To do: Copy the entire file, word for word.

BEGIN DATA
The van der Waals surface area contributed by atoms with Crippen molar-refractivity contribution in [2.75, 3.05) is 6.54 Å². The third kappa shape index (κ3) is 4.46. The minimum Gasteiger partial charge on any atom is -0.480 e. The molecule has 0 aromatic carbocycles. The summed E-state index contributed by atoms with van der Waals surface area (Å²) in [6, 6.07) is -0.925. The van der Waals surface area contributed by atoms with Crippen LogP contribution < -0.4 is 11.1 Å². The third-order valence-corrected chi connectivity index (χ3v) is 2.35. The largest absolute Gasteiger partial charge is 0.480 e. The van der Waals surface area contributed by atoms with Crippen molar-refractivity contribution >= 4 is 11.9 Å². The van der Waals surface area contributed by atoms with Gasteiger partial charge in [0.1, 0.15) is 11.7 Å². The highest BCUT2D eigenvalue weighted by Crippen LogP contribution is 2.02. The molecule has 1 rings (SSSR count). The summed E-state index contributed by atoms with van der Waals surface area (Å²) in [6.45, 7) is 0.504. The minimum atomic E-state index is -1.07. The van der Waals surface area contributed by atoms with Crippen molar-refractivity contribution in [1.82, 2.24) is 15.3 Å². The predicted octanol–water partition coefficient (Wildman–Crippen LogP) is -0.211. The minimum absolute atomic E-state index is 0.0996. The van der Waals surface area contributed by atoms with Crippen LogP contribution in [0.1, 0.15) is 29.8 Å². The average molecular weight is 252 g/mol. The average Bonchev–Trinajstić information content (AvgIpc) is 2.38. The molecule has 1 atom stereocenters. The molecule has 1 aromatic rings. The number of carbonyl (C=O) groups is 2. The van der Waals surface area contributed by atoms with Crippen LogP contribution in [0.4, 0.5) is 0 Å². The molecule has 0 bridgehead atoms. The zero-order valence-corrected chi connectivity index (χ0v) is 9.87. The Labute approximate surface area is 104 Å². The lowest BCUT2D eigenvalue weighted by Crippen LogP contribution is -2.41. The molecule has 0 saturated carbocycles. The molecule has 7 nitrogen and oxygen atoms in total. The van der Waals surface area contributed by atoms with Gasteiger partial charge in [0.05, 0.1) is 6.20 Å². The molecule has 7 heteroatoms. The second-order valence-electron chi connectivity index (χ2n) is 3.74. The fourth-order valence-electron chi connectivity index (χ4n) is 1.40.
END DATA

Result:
The van der Waals surface area contributed by atoms with Crippen molar-refractivity contribution in [2.75, 3.05) is 6.54 Å². The third kappa shape index (κ3) is 4.46. The minimum Gasteiger partial charge on any atom is -0.480 e. The molecule has 0 aromatic carbocycles. The summed E-state index contributed by atoms with van der Waals surface area (Å²) in [6, 6.07) is -0.925. The van der Waals surface area contributed by atoms with Crippen LogP contribution < -0.4 is 11.1 Å². The third-order valence-corrected chi connectivity index (χ3v) is 2.35. The largest absolute Gasteiger partial charge is 0.480 e. The van der Waals surface area contributed by atoms with Crippen molar-refractivity contribution >= 4 is 11.9 Å². The van der Waals surface area contributed by atoms with Gasteiger partial charge in [0.1, 0.15) is 11.7 Å². The highest BCUT2D eigenvalue weighted by Crippen LogP contribution is 2.02. The molecule has 1 rings (SSSR count). The summed E-state index contributed by atoms with van der Waals surface area (Å²) in [6.45, 7) is 0.504. The minimum atomic E-state index is -1.07. The van der Waals surface area contributed by atoms with Crippen molar-refractivity contribution in [1.82, 2.24) is 15.3 Å². The predicted octanol–water partition coefficient (Wildman–Crippen LogP) is -0.211. The minimum absolute atomic E-state index is 0.0996. The van der Waals surface area contributed by atoms with Crippen LogP contribution in [0.1, 0.15) is 29.8 Å². The average molecular weight is 252 g/mol. The average Bonchev–Trinajstić information content (AvgIpc) is 2.38. The molecule has 1 atom stereocenters. The molecule has 1 aromatic rings. The number of carbonyl (C=O) groups is 2. The van der Waals surface area contributed by atoms with Crippen LogP contribution in [0.4, 0.5) is 0 Å². The molecule has 0 bridgehead atoms. The zero-order valence-corrected chi connectivity index (χ0v) is 9.87. The Labute approximate surface area is 104 Å². The lowest BCUT2D eigenvalue weighted by Crippen LogP contribution is -2.41. The molecule has 0 saturated carbocycles. The molecule has 7 nitrogen and oxygen atoms in total. The van der Waals surface area contributed by atoms with Gasteiger partial charge in [0.05, 0.1) is 6.20 Å². The molecule has 7 heteroatoms. The second-order valence-electron chi connectivity index (χ2n) is 3.74. The fourth-order valence-electron chi connectivity index (χ4n) is 1.40.